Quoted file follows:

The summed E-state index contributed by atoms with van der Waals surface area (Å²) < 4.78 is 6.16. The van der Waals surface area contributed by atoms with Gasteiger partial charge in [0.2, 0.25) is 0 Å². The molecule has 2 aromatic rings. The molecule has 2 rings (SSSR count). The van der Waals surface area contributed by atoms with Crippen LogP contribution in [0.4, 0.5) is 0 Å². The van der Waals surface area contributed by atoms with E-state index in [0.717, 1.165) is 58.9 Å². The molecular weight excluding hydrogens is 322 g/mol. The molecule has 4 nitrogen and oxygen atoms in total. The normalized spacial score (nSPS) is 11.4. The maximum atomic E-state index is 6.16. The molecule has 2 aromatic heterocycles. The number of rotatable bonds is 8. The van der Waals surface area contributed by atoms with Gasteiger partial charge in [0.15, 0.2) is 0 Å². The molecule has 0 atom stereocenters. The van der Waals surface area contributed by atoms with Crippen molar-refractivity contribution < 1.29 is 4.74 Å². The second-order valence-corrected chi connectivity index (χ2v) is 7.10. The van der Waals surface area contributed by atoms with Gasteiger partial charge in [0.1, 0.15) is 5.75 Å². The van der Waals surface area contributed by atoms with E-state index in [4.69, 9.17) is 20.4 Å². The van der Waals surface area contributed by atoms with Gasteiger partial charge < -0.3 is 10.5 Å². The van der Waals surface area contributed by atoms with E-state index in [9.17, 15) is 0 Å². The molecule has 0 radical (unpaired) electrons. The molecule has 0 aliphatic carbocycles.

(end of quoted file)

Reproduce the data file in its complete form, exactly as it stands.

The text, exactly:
The summed E-state index contributed by atoms with van der Waals surface area (Å²) < 4.78 is 6.16. The van der Waals surface area contributed by atoms with Gasteiger partial charge in [0.2, 0.25) is 0 Å². The molecule has 2 aromatic rings. The molecule has 2 rings (SSSR count). The van der Waals surface area contributed by atoms with Crippen LogP contribution in [0.4, 0.5) is 0 Å². The van der Waals surface area contributed by atoms with E-state index in [0.717, 1.165) is 58.9 Å². The molecular weight excluding hydrogens is 322 g/mol. The molecule has 4 nitrogen and oxygen atoms in total. The normalized spacial score (nSPS) is 11.4. The maximum atomic E-state index is 6.16. The molecule has 2 aromatic heterocycles. The number of rotatable bonds is 8. The van der Waals surface area contributed by atoms with Gasteiger partial charge in [0.15, 0.2) is 0 Å². The molecule has 0 atom stereocenters. The van der Waals surface area contributed by atoms with Crippen molar-refractivity contribution < 1.29 is 4.74 Å². The second-order valence-corrected chi connectivity index (χ2v) is 7.10. The van der Waals surface area contributed by atoms with Gasteiger partial charge in [0.1, 0.15) is 5.75 Å². The van der Waals surface area contributed by atoms with E-state index in [4.69, 9.17) is 20.4 Å². The van der Waals surface area contributed by atoms with Gasteiger partial charge < -0.3 is 10.5 Å². The van der Waals surface area contributed by atoms with E-state index in [9.17, 15) is 0 Å². The molecule has 0 radical (unpaired) electrons. The molecule has 0 aliphatic carbocycles.